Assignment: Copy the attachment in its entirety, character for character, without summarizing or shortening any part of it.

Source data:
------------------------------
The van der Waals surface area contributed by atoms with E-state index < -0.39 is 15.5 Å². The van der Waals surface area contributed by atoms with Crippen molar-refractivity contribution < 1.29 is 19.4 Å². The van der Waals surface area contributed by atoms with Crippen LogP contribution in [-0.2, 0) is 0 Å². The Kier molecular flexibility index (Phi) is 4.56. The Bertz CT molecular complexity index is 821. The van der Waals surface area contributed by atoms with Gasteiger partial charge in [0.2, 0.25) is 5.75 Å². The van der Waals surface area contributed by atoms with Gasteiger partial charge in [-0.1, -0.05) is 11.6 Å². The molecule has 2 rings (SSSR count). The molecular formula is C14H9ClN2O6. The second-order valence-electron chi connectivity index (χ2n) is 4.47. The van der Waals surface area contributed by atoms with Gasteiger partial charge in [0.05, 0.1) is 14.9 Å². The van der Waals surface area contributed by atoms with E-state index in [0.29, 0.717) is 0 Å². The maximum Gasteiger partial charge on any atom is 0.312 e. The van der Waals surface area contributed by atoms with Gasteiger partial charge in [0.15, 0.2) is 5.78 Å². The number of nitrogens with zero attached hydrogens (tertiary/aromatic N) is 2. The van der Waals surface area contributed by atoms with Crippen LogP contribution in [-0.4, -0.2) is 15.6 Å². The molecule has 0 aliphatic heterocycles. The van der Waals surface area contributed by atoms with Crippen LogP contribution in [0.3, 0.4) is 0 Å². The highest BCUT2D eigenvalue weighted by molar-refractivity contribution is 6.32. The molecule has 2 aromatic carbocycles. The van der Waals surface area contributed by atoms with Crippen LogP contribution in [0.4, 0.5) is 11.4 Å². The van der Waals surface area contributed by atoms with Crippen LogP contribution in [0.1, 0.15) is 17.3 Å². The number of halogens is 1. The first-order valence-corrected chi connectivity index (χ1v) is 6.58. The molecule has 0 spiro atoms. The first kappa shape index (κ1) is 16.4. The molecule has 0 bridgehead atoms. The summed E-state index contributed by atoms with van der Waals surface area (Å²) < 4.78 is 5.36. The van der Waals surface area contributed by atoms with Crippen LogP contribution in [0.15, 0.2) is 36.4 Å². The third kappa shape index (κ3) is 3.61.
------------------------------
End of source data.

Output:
The van der Waals surface area contributed by atoms with E-state index < -0.39 is 15.5 Å². The van der Waals surface area contributed by atoms with Crippen molar-refractivity contribution < 1.29 is 19.4 Å². The van der Waals surface area contributed by atoms with Crippen LogP contribution in [-0.2, 0) is 0 Å². The Kier molecular flexibility index (Phi) is 4.56. The Bertz CT molecular complexity index is 821. The van der Waals surface area contributed by atoms with Gasteiger partial charge in [0.2, 0.25) is 5.75 Å². The van der Waals surface area contributed by atoms with Gasteiger partial charge in [-0.1, -0.05) is 11.6 Å². The molecule has 2 rings (SSSR count). The molecular formula is C14H9ClN2O6. The second-order valence-electron chi connectivity index (χ2n) is 4.47. The van der Waals surface area contributed by atoms with Gasteiger partial charge in [0.05, 0.1) is 14.9 Å². The van der Waals surface area contributed by atoms with E-state index in [0.29, 0.717) is 0 Å². The maximum Gasteiger partial charge on any atom is 0.312 e. The van der Waals surface area contributed by atoms with Gasteiger partial charge in [0.15, 0.2) is 5.78 Å². The number of nitrogens with zero attached hydrogens (tertiary/aromatic N) is 2. The van der Waals surface area contributed by atoms with Crippen LogP contribution in [-0.4, -0.2) is 15.6 Å². The molecule has 0 aliphatic heterocycles. The van der Waals surface area contributed by atoms with Crippen LogP contribution in [0.3, 0.4) is 0 Å². The highest BCUT2D eigenvalue weighted by molar-refractivity contribution is 6.32. The molecule has 2 aromatic carbocycles. The van der Waals surface area contributed by atoms with Crippen LogP contribution in [0.4, 0.5) is 11.4 Å². The van der Waals surface area contributed by atoms with Crippen LogP contribution in [0.1, 0.15) is 17.3 Å². The number of halogens is 1. The first-order valence-corrected chi connectivity index (χ1v) is 6.58. The molecule has 0 spiro atoms. The first kappa shape index (κ1) is 16.4. The molecule has 0 bridgehead atoms. The summed E-state index contributed by atoms with van der Waals surface area (Å²) < 4.78 is 5.36. The van der Waals surface area contributed by atoms with Crippen LogP contribution in [0.15, 0.2) is 36.4 Å². The third kappa shape index (κ3) is 3.61.